We want to explore. We’re curious people. Look back over history, people have put their lives at stake to go out and explore … We believe in what we’re doing. Now it’s time to go. Curious that we spend more time congratulating people who have succeeded than encouraging people who have not. When I orbited the Earth in a spaceship, I saw for the first time how beautiful our planet is. Mankind, let us preserve and increase this beauty, and not destroy it!
NASA is not about the ‘Adventure of Human Space Exploration’…We won’t be doing it just to get out there in space – we’ll be doing it because the things we learn out there will be making life better for a lot of people who won’t be able to go.
As we got further and further away, it [the Earth] diminished in size. Finally it shrank to the size of a marble, the most beautiful you can imagine. That beautiful, warm, living object looked so fragile, so delicate, that if you touched it with a finger it would crumble and fall apart. Seeing this has to change a man.
You know, being a test pilot isn’t always the healthiest business in the world. Astronomy compels the soul to look upward, and leads us from this world to another. Science has not yet mastered prophecy. We predict too much for the next year and yet far too little for the next 10. For those who have seen the Earth from space, and for the hundreds and perhaps thousands more who will, the experience most certainly changes your perspective. The things that we share in our world are far more valuable than those which divide us.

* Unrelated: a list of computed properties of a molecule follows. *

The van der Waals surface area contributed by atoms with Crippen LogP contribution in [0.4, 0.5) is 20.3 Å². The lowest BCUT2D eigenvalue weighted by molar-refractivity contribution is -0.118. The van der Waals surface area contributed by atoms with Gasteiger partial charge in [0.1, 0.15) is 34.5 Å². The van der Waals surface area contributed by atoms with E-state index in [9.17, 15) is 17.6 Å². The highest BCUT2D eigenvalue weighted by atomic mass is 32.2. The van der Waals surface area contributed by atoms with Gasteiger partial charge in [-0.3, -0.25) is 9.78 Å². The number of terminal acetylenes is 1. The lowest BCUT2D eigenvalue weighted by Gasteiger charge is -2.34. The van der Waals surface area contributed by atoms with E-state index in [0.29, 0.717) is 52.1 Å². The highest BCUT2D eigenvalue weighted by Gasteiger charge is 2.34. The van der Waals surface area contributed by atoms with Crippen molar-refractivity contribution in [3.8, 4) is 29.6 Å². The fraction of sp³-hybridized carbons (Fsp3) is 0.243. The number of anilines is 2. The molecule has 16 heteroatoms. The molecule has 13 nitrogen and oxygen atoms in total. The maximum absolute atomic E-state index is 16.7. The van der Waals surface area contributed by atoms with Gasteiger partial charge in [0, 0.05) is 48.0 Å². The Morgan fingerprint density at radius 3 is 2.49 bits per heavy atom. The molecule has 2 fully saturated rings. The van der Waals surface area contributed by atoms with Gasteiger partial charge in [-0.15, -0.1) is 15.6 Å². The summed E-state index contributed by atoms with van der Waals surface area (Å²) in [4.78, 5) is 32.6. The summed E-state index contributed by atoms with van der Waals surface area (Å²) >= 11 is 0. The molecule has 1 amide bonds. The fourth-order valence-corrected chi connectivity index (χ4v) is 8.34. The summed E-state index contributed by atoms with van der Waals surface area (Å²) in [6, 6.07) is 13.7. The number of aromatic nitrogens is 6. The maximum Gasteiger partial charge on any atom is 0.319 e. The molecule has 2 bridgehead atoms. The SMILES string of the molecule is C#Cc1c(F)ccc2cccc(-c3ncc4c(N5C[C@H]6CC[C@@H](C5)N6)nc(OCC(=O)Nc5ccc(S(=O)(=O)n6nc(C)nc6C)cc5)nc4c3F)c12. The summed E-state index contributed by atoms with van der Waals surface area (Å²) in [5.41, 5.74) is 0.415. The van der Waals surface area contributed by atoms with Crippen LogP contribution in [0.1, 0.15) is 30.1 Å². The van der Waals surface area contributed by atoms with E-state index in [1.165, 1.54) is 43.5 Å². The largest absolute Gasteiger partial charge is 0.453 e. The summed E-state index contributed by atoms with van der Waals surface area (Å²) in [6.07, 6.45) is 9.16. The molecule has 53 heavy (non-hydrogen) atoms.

Problems look mighty small from 150 miles up. To go places and do things that have never been done before – that’s what living is all about. The Earth was small, light blue, and so touchingly alone, our home that must be defended like a holy relic. The Earth was absolutely round. I believe I never knew what the word round meant until I saw Earth from space.